Updated: January 22, 2016 12:29:47 am
The big buzz at the World Economic Forum (WEF) in Davos this year is about the ‘Fourth Industrial Revolution’, described by the founder and executive chairman of WEF, Klaus Schwab, as a “technological revolution that will fundamentally alter the way we live, work and relate to one another”.
The first Industrial Revolution began in Britain in the last quarter of the 18th century with the mechanisation of the textile industry, harnessing of steam power, and birth of the modern factory. The second revolution began roughly a century after the first and peaked at the beginning of the 20th century, embodied in Henry Ford’s creation of the moving assembly line that ushered in mass production. Factories could produce countless numbers of identical products quickly and cheaply — Ford’s famous line was about being able to sell customers cars of any colour they liked, so long as it was black.
The third industrial revolution, beginning c. 1970, was digital — and applied electronics and information technology to processes of production. Mass customisation and additive manufacturing — the so-called ‘3D printing’ — are its key concepts, and its applications, yet to be imagined fully, are quite mind-boggling.
The fourth industrial revolution is conceptualised as an upgrade on the third revolution — and is marked by a fusion of technologies straddling the physical, digital and biological worlds. In a paper on The Fourth Industrial Revolution: what it means, how to respond, Schwab says that three things about the ongoing transformation mark it out as a new phase rather than a prolongation of the current revolution — velocity, scope, and systems impact. The speed of change is utterly unprecedented, it is disrupting almost every industry in every country, and it heralds “the transformation of entire systems of production, management, and governance”.
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A WEF paper by Nicholas Davis, head of Society and Innovation at the Forum, describes the new revolution as the advent of cyber-physical systems which, while being “reliant on the technologies and infrastructure of the third industrial revolution…, represent entirely new ways in which technology becomes embedded within societies and even our human bodies”. Examples, Davis says, include genome editing, new forms of machine intelligence, and breakthrough approaches to governance that rely on cryptographic methods such as blockchain.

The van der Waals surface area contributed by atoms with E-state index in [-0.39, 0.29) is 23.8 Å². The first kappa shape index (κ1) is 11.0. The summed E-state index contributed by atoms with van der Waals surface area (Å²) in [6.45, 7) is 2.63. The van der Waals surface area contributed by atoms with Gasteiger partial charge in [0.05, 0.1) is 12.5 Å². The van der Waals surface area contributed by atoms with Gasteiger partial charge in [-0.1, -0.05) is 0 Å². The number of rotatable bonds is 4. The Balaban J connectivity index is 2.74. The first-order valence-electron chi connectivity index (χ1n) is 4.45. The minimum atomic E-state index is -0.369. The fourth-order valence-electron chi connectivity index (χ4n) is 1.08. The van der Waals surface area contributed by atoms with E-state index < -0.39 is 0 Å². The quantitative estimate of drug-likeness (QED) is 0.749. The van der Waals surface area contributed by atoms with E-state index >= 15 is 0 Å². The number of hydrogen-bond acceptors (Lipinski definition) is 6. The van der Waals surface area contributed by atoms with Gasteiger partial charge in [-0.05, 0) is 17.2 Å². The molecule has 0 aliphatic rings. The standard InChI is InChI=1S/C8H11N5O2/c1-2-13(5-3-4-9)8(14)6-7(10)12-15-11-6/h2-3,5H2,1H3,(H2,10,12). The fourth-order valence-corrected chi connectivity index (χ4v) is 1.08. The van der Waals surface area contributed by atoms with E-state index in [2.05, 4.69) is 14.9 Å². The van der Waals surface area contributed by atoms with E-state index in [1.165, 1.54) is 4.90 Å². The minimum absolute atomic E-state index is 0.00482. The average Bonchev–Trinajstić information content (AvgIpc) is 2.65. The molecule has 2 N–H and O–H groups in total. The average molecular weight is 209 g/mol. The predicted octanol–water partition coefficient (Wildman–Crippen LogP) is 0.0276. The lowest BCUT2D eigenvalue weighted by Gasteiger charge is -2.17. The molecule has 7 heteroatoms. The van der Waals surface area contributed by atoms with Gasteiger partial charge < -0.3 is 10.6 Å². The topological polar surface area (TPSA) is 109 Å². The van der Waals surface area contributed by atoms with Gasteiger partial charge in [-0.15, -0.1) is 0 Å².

What’s in store?
There are both opportunities and challenges. Like the earlier industrial revolutions, the fourth, says Schwab, can lift global incomes and improve lives worldwide, and the supply-side miracle due to technological innovation will lead to long-term gains in efficiency and productivity. At the same time, all revolutions have large groups of losers as well — so, says Schwab, “There has never been a time of greater promise, or one of greater potential peril”.
MIT Sloan School of Management economists Erik Brynjolfsson and Andrew McAfee, quoted by Schwab, have warned the revolution could increase inequality in the world as the spread of machines increases unemployment and disrupts labour markets. Already, Oxfam estimates, just 62 individuals own as much as the poorer half of the world’s population, and that the wealth of the poorest 50 per cent fell by 41 per cent since 2010. A report by the Swiss bank UBS this week said the spread of artificial intelligence and robots will harm economies like India and some Latin American countries by cutting their cheap labour advantage. Earlier, researchers at Oxford estimated that 35 per cent of workers in the UK and 47 per cent in the US could lose their jobs to technology over the next two decades.
Indeed, an increase in inequality remains the biggest social concern about the fourth industrial revolution. Schwab says that irrespective of the net outcome of the revolution, he is convinced “that in the future, talent, more than capital, will represent the critical factor of production”, giving rise to a job market “increasingly segregated into low-skill/low-pay and high-skill/high-pay segments, which in turn will lead to an increase in social tensions”. India, with a very large low-skilled or unskilled youth population, will likely face major challenges.
When will it happen?
The fourth industrial revolution builds upon the third, which is primarily digital in nature. This also exposes it to the unpredictabilities and instabilities of the digital era. There were no bubbles during the first two industrial revolutions, but there have been far too many in the third. A lot of the models are just not sustainable — or are waiting for a big disruptor to come along. For instance, the music industry turned on its head with the Apple iPod, and the chances are the smartphone industry could be wiped away by the next big thing in tech, which could be just about anything.
With device and product cycles being so short, it is becoming increasingly difficult to predict anything which has anything to do with technology. For all you know, the currently buzzy ‘fourth industrial revolution’ could be a very short interlude before the fifth one comes along. The current expectation is that driverless cars will be the disruptor that will put millions of drivers out of work and change everything from the taxi sector to the automobile industry. But what if technology makes the daily commute itself redundant?
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